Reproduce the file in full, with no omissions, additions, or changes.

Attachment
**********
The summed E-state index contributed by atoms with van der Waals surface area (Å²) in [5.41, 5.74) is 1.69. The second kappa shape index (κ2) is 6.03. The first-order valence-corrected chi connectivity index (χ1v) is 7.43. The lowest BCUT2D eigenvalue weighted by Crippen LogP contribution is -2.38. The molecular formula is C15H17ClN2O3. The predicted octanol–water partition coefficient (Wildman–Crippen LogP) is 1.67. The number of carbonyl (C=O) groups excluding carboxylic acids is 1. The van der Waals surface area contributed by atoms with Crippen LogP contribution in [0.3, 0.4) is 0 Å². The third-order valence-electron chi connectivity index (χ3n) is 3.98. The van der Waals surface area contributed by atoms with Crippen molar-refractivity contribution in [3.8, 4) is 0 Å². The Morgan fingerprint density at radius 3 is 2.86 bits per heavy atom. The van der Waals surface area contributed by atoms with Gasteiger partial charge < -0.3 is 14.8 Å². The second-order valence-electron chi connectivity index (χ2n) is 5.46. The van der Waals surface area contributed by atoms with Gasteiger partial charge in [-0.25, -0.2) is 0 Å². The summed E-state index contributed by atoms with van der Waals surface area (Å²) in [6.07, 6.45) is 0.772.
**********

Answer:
The summed E-state index contributed by atoms with van der Waals surface area (Å²) in [5.41, 5.74) is 1.69. The second kappa shape index (κ2) is 6.03. The first-order valence-corrected chi connectivity index (χ1v) is 7.43. The lowest BCUT2D eigenvalue weighted by Crippen LogP contribution is -2.38. The molecular formula is C15H17ClN2O3. The predicted octanol–water partition coefficient (Wildman–Crippen LogP) is 1.67. The number of carbonyl (C=O) groups excluding carboxylic acids is 1. The van der Waals surface area contributed by atoms with Crippen LogP contribution in [0.3, 0.4) is 0 Å². The third-order valence-electron chi connectivity index (χ3n) is 3.98. The van der Waals surface area contributed by atoms with Crippen molar-refractivity contribution in [3.8, 4) is 0 Å². The Morgan fingerprint density at radius 3 is 2.86 bits per heavy atom. The van der Waals surface area contributed by atoms with Gasteiger partial charge < -0.3 is 14.8 Å². The second-order valence-electron chi connectivity index (χ2n) is 5.46. The van der Waals surface area contributed by atoms with Gasteiger partial charge in [-0.25, -0.2) is 0 Å². The summed E-state index contributed by atoms with van der Waals surface area (Å²) in [6.07, 6.45) is 0.772.